From early childhood, my family taught my siblings and me that the most important thing in life is people and that improving lives is the most noble thing any man can do with their time on Earth. I have always had this clear priority in whatever I try to accomplish with my time. 

A dream to help millions of patients at once: So, my new dream became finding a solution to a major problem in medical treatment and innovation: despite billions of dollars being spent on medical research each year, very few research projects translate into positive outcomes for patients. What this means is that most medical research knowledge generated each year stays on paper and never goes anywhere else due to the complexities and costs associated with drug development. 

I saw the research and knowledge at Duke University first-hand, recognized the potential of this research, and understood what was standing in the way of this knowledge reaching those it could really help. I was itching to do something that would make a real impact on people, but not just one at a time; I dreamed that by translating all of this knowledge into tangible medical benefits, I could help millions of people.

I took this problem and proposed solutions to the Dean of the Duke University School of Medicine, and the Duke Preclinical Translational Research Unit was born. Under my direction as co-founder and Executive Director, DPTRU was one of the first academic centers dedicated to accelerating the transfer of data and knowledge from academic research to commercially viable solutions and treatments that can directly benefit patients.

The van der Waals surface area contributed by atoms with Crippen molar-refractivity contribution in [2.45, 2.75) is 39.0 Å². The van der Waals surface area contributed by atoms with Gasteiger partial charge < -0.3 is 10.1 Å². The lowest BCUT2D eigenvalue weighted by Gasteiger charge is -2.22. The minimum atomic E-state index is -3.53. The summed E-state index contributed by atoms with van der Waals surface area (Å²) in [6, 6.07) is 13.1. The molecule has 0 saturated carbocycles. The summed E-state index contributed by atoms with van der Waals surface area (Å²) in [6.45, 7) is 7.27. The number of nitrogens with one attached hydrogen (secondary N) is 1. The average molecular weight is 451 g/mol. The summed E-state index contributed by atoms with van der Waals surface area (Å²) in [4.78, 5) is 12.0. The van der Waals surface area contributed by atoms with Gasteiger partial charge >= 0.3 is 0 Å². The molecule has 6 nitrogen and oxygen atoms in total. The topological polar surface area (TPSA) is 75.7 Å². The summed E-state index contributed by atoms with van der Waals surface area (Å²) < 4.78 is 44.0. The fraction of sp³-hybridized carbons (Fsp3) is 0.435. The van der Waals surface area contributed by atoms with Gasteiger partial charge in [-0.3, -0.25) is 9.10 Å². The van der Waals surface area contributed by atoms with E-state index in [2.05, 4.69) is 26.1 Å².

Lamassu Pharma becomes a reality: To fill specific treatment needs in medicine and overcome the slow pace of regulation associated with drug development, Rabi and I, along with my friend and colleague Dr. Greg Palmer, founded Lamassu Pharma, LLC in 2018—our second company—to expedite drug development and commercialization based on our previous work in translational research. Lamassu is currently focused on RABI-767, a novel small molecule lipase inhibitor drug candidate developed by the Mayo Clinic to treat severe acute pancreatitis. Today, there is no treatment, drug, or cure for severe acute pancreatitis, which kills around 18,000 people each year in the United States alone and causes lifelong complications in survivors.